(B2-12) The Semantics of Change: Self-Affirmation, Propaganda, and Magic in the Visual Language of Egypt in the Early First Millennium B.C.

The interrelations of religion and politics become manifest in a particularly complex manner in the visual and textual media of ancient Egypt. On the one hand, all kinds of action, political activities included, were mythologically explained and depicted as occurrences of the realm of the gods. On the other hand, religious concept patterns were used to implement political decisions and administrative changes. The convergence of religious practice and political action can be observed in a particularly vivid manner in the creation and manipulation of temple decorations in Thebes during the 21st to 26th dynasties (c. 1070-525 B.C.).

At the end of the New Empire, during the reign of Ramesses XI, the High Priest of Amun at Karnak, Herihor, proclaimed himself king and demonstrated this step in a novel visual and textual presentation. This occurrence would in fact not repeat itself in this way. However, it proves that installing members of the (Lower Egyptian) royal family in the highest priestly office of Upper Egypt was aimed at safeguarding the political domain through religious office. This practice was continued by subsequent dynasties, too, until the kings of the 25th dynasty – the foreign rulers hailing from Nubia –, in addition to the priestly office just mentioned, also upgraded other religious offices in the Thebaid. In this way, manned by family members, these then served to secure the power base. It is just these foreign rulers who also revived the cult of the old god of the realm, Amun.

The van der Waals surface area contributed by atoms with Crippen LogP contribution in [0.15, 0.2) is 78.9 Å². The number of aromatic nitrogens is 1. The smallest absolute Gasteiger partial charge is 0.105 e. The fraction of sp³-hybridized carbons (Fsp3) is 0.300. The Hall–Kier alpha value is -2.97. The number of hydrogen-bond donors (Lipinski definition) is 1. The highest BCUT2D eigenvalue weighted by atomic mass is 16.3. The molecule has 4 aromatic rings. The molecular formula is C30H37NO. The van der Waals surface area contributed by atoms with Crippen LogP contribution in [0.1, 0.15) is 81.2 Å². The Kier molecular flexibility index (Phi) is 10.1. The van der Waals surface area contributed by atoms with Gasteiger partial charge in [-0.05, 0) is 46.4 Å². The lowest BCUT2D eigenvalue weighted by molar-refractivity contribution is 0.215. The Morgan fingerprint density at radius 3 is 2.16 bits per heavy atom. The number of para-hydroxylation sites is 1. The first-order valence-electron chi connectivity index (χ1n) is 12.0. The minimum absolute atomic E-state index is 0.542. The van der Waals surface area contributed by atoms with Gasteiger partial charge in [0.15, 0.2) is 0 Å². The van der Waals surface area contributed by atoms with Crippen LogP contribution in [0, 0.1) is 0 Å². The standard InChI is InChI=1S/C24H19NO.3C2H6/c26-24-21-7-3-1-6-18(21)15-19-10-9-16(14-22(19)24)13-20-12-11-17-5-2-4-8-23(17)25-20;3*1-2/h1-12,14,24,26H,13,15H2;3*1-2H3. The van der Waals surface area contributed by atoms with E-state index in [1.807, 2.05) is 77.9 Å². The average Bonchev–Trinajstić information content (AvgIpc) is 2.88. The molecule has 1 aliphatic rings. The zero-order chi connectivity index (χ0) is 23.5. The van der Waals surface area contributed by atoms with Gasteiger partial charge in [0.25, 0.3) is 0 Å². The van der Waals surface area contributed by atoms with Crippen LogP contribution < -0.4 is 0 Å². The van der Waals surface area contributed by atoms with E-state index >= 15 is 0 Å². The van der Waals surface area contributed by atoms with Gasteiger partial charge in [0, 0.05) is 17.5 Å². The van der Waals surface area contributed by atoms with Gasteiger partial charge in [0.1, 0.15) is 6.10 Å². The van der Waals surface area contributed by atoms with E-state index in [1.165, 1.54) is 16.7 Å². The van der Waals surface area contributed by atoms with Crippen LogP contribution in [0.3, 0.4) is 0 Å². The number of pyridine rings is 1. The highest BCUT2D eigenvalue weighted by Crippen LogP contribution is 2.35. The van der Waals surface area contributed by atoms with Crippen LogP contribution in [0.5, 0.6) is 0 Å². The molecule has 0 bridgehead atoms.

In the Thebaid, large-scale restorations of temples and special extensions were completed that suggest a zenith of particular cultic practices in honour of this god, at the same time presenting the new political actors in cultic contexts. After the expulsion of the foreign rulers, the kings of the 26th dynasty had the names of the preceding kings removed in order to inhibit their remembrance – at the same time damaging religious buildings in doing so. It is interesting to note that only the kings’ names were destroyed and not those of the family members holding religious offices so that a separation of politics and religion is rather palpable here. The reaction of the kings of the 26th dynasty is to be included in the project as well, not only as an outlook, but also as a specific element of the negotiation of the boundary between religion and politics. Another element will be the depiction of how the Nubians communicated to their native country their political and religious commitment. This communication, in turn, was carried out by means of architectural, visual and textual media.

The Project is part of interconnecting platforms F Transcultural Entanglements und G Religion, Politics, and Gender Relations and coordinated project group Figurations of the religious and the political.